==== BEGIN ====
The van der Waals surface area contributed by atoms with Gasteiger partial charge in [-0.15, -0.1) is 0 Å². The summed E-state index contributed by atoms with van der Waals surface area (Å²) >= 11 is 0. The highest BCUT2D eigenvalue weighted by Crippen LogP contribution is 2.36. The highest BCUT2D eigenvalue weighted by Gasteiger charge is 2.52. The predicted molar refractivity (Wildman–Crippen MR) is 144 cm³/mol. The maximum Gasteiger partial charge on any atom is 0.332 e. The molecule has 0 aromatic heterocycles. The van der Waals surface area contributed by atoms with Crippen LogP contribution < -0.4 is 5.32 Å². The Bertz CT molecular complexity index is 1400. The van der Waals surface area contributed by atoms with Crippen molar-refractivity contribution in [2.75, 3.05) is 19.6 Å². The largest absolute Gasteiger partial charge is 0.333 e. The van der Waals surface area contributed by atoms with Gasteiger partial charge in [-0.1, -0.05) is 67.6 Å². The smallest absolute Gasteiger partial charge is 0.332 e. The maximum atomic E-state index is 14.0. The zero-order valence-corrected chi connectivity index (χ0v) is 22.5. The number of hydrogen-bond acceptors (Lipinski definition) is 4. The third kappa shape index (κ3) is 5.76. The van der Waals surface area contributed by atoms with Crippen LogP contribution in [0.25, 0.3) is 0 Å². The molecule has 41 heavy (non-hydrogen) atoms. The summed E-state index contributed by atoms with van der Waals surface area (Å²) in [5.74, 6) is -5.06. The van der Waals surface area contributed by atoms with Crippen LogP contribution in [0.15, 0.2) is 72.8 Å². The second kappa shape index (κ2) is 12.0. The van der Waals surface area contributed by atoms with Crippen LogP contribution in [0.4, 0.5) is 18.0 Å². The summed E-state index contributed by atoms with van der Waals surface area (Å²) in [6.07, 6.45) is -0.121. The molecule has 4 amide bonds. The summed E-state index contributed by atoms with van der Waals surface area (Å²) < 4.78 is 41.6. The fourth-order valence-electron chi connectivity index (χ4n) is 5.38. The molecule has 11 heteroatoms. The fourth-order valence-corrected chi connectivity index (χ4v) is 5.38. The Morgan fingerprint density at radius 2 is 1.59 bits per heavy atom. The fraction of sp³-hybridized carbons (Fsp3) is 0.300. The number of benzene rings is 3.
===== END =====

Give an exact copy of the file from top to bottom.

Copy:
The van der Waals surface area contributed by atoms with Gasteiger partial charge in [-0.15, -0.1) is 0 Å². The summed E-state index contributed by atoms with van der Waals surface area (Å²) >= 11 is 0. The highest BCUT2D eigenvalue weighted by Crippen LogP contribution is 2.36. The highest BCUT2D eigenvalue weighted by Gasteiger charge is 2.52. The predicted molar refractivity (Wildman–Crippen MR) is 144 cm³/mol. The maximum Gasteiger partial charge on any atom is 0.332 e. The molecule has 0 aromatic heterocycles. The van der Waals surface area contributed by atoms with Crippen LogP contribution < -0.4 is 5.32 Å². The Bertz CT molecular complexity index is 1400. The van der Waals surface area contributed by atoms with Crippen molar-refractivity contribution in [2.75, 3.05) is 19.6 Å². The largest absolute Gasteiger partial charge is 0.333 e. The van der Waals surface area contributed by atoms with Gasteiger partial charge in [-0.1, -0.05) is 67.6 Å². The smallest absolute Gasteiger partial charge is 0.332 e. The maximum atomic E-state index is 14.0. The zero-order valence-corrected chi connectivity index (χ0v) is 22.5. The number of hydrogen-bond acceptors (Lipinski definition) is 4. The third kappa shape index (κ3) is 5.76. The van der Waals surface area contributed by atoms with Crippen LogP contribution in [0.25, 0.3) is 0 Å². The molecule has 41 heavy (non-hydrogen) atoms. The summed E-state index contributed by atoms with van der Waals surface area (Å²) in [5.74, 6) is -5.06. The van der Waals surface area contributed by atoms with Crippen LogP contribution in [0.15, 0.2) is 72.8 Å². The second kappa shape index (κ2) is 12.0. The van der Waals surface area contributed by atoms with Crippen LogP contribution in [0.4, 0.5) is 18.0 Å². The summed E-state index contributed by atoms with van der Waals surface area (Å²) in [6.07, 6.45) is -0.121. The molecule has 4 amide bonds. The summed E-state index contributed by atoms with van der Waals surface area (Å²) < 4.78 is 41.6. The fourth-order valence-electron chi connectivity index (χ4n) is 5.38. The molecule has 11 heteroatoms. The fourth-order valence-corrected chi connectivity index (χ4v) is 5.38. The Morgan fingerprint density at radius 2 is 1.59 bits per heavy atom. The fraction of sp³-hybridized carbons (Fsp3) is 0.300. The number of benzene rings is 3.